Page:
2 years ago

Q1 sees sharp fall in wheat import

Flour prices hit all-time high of Tk 55-75 a kg

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Import of the second staple food, wheat, witnessed a drastic fall in the first quarter (July-September) of the current fiscal year, raising concern over the country's food security in coming months, insiders say.

Private importers have bought in less than 0.4 million tonnes during the period when prices of wheat flour hit an all-time high of Tk 55 (coarse) to Tk 75 (finer) a kg.

Considering imports in any of the first quarters since FY '11, wheat import in Q1 of FY '23 hits a 12-year low, according to the food ministry data.

In the last fiscal year, FY '22, a total of 4.0 million tonnes of wheat was imported, a seven-year low, amid global price surge in the third and fourth quarters, the data show.

Low imports and a minimal local output have contributed to a gradual surge in prices of wheat flour and all items made from flour in the last one year.

According to Trading Corporation of Bangladesh (TCB) and groceries, the prices of coarse flour or atta and finer flour or maida registered an increase of 8.0-10 per cent in a month and 52-60 per cent in a year.

The maximum retail price of maida reached Tk 75 a kg and atta hit Tk 65 a kg on October 8, up from Tk 46 and Tk 40 respectively a year ago.

Though prices of wheat declined in the grain-exporting countries over the last four months, sharp depreciation of taka against US dollar as well as surging freight charges have discouraged importers from bringing in wheat for the time being, said market insiders.

Moammad Abul Bashar Chowdhury, chairman of BSM Group, a leading commodity importer in the country, said volatility in US Dollar exchange rate was a major reason that discouraged many importers from bringing in wheat in large volume in the first quarter.

In addition, high freight charges were also a drag on the import, he added.

However, prices of wheat both in the Black Sea region and in the North America have declined recently to US$ 300 and US$ 390 a tonne respectively from $ 440- 490 a tonne in May this year.

"With freight and other charges included, European wheat now costs $ 380 to $390 a tonne while North American wheat $ 440-$445 a tonne," said Mr Chowdhury.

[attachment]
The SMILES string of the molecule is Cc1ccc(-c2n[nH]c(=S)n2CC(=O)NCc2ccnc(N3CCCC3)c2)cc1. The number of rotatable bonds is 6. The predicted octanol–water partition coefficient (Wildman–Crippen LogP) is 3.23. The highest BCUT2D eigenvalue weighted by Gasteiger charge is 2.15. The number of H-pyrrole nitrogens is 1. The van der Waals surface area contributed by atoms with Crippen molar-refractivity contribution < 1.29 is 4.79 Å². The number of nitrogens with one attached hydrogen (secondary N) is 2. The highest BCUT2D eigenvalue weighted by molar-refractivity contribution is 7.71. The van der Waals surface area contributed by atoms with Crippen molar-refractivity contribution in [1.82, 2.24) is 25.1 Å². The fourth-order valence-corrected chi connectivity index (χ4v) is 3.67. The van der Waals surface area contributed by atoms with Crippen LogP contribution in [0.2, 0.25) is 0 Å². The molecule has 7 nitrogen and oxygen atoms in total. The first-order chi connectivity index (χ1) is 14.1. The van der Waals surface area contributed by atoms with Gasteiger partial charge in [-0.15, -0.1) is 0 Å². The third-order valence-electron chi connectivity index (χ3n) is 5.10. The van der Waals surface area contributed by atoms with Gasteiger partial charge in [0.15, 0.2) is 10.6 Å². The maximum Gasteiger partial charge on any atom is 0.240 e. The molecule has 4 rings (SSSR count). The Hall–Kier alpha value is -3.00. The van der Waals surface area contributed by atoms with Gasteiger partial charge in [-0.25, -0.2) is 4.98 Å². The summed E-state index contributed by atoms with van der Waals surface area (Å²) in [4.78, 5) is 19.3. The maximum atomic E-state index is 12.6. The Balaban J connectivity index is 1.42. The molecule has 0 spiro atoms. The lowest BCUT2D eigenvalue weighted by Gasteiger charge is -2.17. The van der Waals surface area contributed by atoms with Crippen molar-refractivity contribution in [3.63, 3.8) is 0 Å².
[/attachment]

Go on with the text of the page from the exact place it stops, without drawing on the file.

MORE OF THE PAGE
He also said the situation might improve as six to seven ships carrying some 0.5 million tonnes of wheat might start reaching the Chittagong Port this month.

"But overall wheat import in this FY might be much less than in the previous years as traders are bringing in the grain cautiously, considering the high dollar rate as well as a decline in demand," he added.

Head of the directorate general of food (DGoF) Md Shakhawat Hossain said the government has set a target to import 0.65 million tonnes of wheat, 50,000 tonnes of which have been bought from Bulgaria.

The government has also G2G deal with Russia for procurement of a 0.5 million tonnes, 50,000 tonnes of which will reach the port soon.

Economist and professorial fellow at the Bangladesh Institute of Development Studies (BIDS) Md Asaduzzaman said the shortage of wheat might put pressure further on rice, which should be taken into consideration from the perspective of food security.

He said the government should take an initiative so that importers could buy US dollar at Bangladesh Bank-fixed rate.

He also said the government has taken a good initiative to import 0.5 million tonnes of wheat from foreign sources.

The government should also raise the target of wheat imports to ensure a good stock in the public warehouses as prices might change at any time due to the ongoing war in Europe, he added.

He also said a policy should be taken to raise local production of wheat to minimum 3.0 million tonnes from the current 1.1 million tonnes to ensure a good local stock.

"Concerned consumers' rights organisations should also monitor the market so that leading companies and importers couldn't fleece the customers," he added.

Bangladesh has a demand for 7.0-7.5 million tonnes of wheat annually, but it produces only 1.1 million tonnes locally while the remaining demand is met through import, according to the agriculture and commerce ministries.

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